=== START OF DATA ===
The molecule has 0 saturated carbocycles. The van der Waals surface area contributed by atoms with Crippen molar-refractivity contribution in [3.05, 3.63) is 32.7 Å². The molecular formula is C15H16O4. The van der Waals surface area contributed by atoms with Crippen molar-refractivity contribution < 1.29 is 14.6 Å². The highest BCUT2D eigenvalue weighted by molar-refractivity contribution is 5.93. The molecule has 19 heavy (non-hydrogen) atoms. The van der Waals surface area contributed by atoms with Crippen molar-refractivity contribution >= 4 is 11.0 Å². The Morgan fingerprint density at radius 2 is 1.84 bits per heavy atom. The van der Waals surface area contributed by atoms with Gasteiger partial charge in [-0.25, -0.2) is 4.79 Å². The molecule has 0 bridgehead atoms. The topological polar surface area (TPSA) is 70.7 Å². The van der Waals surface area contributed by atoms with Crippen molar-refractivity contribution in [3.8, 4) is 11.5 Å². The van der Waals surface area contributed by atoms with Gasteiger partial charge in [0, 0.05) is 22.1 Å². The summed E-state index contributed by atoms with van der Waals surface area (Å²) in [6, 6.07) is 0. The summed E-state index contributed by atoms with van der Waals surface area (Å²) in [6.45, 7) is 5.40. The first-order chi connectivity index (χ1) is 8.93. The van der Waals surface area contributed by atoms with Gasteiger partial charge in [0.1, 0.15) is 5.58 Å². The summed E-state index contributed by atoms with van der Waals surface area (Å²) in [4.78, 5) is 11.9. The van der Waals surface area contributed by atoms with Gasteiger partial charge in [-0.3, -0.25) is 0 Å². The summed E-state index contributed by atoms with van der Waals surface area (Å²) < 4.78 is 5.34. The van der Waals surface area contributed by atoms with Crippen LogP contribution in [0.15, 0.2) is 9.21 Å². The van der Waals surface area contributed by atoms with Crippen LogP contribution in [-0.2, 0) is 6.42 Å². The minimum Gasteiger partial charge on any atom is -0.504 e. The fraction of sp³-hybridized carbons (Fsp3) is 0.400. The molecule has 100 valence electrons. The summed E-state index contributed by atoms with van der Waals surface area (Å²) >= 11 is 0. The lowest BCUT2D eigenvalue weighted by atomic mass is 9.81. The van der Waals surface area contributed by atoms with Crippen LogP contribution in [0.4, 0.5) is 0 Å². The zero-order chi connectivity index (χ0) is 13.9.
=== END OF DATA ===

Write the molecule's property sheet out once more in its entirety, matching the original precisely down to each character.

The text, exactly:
The molecule has 0 saturated carbocycles. The van der Waals surface area contributed by atoms with Crippen molar-refractivity contribution in [3.05, 3.63) is 32.7 Å². The molecular formula is C15H16O4. The van der Waals surface area contributed by atoms with Crippen molar-refractivity contribution < 1.29 is 14.6 Å². The highest BCUT2D eigenvalue weighted by molar-refractivity contribution is 5.93. The molecule has 19 heavy (non-hydrogen) atoms. The van der Waals surface area contributed by atoms with Crippen molar-refractivity contribution >= 4 is 11.0 Å². The Morgan fingerprint density at radius 2 is 1.84 bits per heavy atom. The van der Waals surface area contributed by atoms with Gasteiger partial charge in [-0.25, -0.2) is 4.79 Å². The molecule has 0 bridgehead atoms. The topological polar surface area (TPSA) is 70.7 Å². The van der Waals surface area contributed by atoms with Crippen molar-refractivity contribution in [3.8, 4) is 11.5 Å². The van der Waals surface area contributed by atoms with Gasteiger partial charge in [0, 0.05) is 22.1 Å². The summed E-state index contributed by atoms with van der Waals surface area (Å²) in [6, 6.07) is 0. The summed E-state index contributed by atoms with van der Waals surface area (Å²) in [6.45, 7) is 5.40. The first-order chi connectivity index (χ1) is 8.93. The van der Waals surface area contributed by atoms with Gasteiger partial charge in [0.1, 0.15) is 5.58 Å². The summed E-state index contributed by atoms with van der Waals surface area (Å²) in [4.78, 5) is 11.9. The van der Waals surface area contributed by atoms with Gasteiger partial charge in [-0.3, -0.25) is 0 Å². The summed E-state index contributed by atoms with van der Waals surface area (Å²) < 4.78 is 5.34. The van der Waals surface area contributed by atoms with Crippen LogP contribution in [0.15, 0.2) is 9.21 Å². The van der Waals surface area contributed by atoms with Crippen LogP contribution in [-0.2, 0) is 6.42 Å². The minimum Gasteiger partial charge on any atom is -0.504 e. The fraction of sp³-hybridized carbons (Fsp3) is 0.400. The molecule has 100 valence electrons. The summed E-state index contributed by atoms with van der Waals surface area (Å²) >= 11 is 0. The lowest BCUT2D eigenvalue weighted by atomic mass is 9.81. The van der Waals surface area contributed by atoms with Crippen LogP contribution in [0.4, 0.5) is 0 Å². The zero-order chi connectivity index (χ0) is 13.9.